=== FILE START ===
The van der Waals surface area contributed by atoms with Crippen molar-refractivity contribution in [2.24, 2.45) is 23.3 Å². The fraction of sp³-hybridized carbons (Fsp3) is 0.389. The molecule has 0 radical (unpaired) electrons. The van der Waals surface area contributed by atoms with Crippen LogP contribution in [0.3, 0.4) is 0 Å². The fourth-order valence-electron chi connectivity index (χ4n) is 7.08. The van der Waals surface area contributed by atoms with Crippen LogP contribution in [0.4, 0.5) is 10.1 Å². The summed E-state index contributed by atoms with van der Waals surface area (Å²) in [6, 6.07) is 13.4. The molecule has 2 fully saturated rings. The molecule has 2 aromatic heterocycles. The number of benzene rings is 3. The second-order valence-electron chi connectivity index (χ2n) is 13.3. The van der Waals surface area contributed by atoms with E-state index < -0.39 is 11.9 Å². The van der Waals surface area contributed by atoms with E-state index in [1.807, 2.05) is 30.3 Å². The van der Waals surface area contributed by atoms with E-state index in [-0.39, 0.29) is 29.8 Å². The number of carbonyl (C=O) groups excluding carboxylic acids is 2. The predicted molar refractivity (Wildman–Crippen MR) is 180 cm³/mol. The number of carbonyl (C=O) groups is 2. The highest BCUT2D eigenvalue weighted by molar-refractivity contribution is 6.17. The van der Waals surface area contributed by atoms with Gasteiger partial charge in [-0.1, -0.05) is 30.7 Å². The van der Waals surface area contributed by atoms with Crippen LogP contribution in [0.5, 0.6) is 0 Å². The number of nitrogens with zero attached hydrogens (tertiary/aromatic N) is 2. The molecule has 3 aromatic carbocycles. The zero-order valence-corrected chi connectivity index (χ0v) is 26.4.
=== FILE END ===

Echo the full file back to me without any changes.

The van der Waals surface area contributed by atoms with Crippen molar-refractivity contribution in [2.24, 2.45) is 23.3 Å². The fraction of sp³-hybridized carbons (Fsp3) is 0.389. The molecule has 0 radical (unpaired) electrons. The van der Waals surface area contributed by atoms with Crippen LogP contribution in [0.3, 0.4) is 0 Å². The fourth-order valence-electron chi connectivity index (χ4n) is 7.08. The van der Waals surface area contributed by atoms with Crippen LogP contribution in [0.4, 0.5) is 10.1 Å². The summed E-state index contributed by atoms with van der Waals surface area (Å²) in [6, 6.07) is 13.4. The molecule has 2 fully saturated rings. The molecule has 2 aromatic heterocycles. The number of benzene rings is 3. The second-order valence-electron chi connectivity index (χ2n) is 13.3. The van der Waals surface area contributed by atoms with E-state index < -0.39 is 11.9 Å². The van der Waals surface area contributed by atoms with E-state index in [1.807, 2.05) is 30.3 Å². The van der Waals surface area contributed by atoms with E-state index in [-0.39, 0.29) is 29.8 Å². The number of carbonyl (C=O) groups excluding carboxylic acids is 2. The predicted molar refractivity (Wildman–Crippen MR) is 180 cm³/mol. The number of carbonyl (C=O) groups is 2. The highest BCUT2D eigenvalue weighted by molar-refractivity contribution is 6.17. The van der Waals surface area contributed by atoms with Gasteiger partial charge in [-0.1, -0.05) is 30.7 Å². The van der Waals surface area contributed by atoms with Crippen LogP contribution in [0.5, 0.6) is 0 Å². The number of nitrogens with zero attached hydrogens (tertiary/aromatic N) is 2. The molecule has 3 aromatic carbocycles. The zero-order valence-corrected chi connectivity index (χ0v) is 26.4.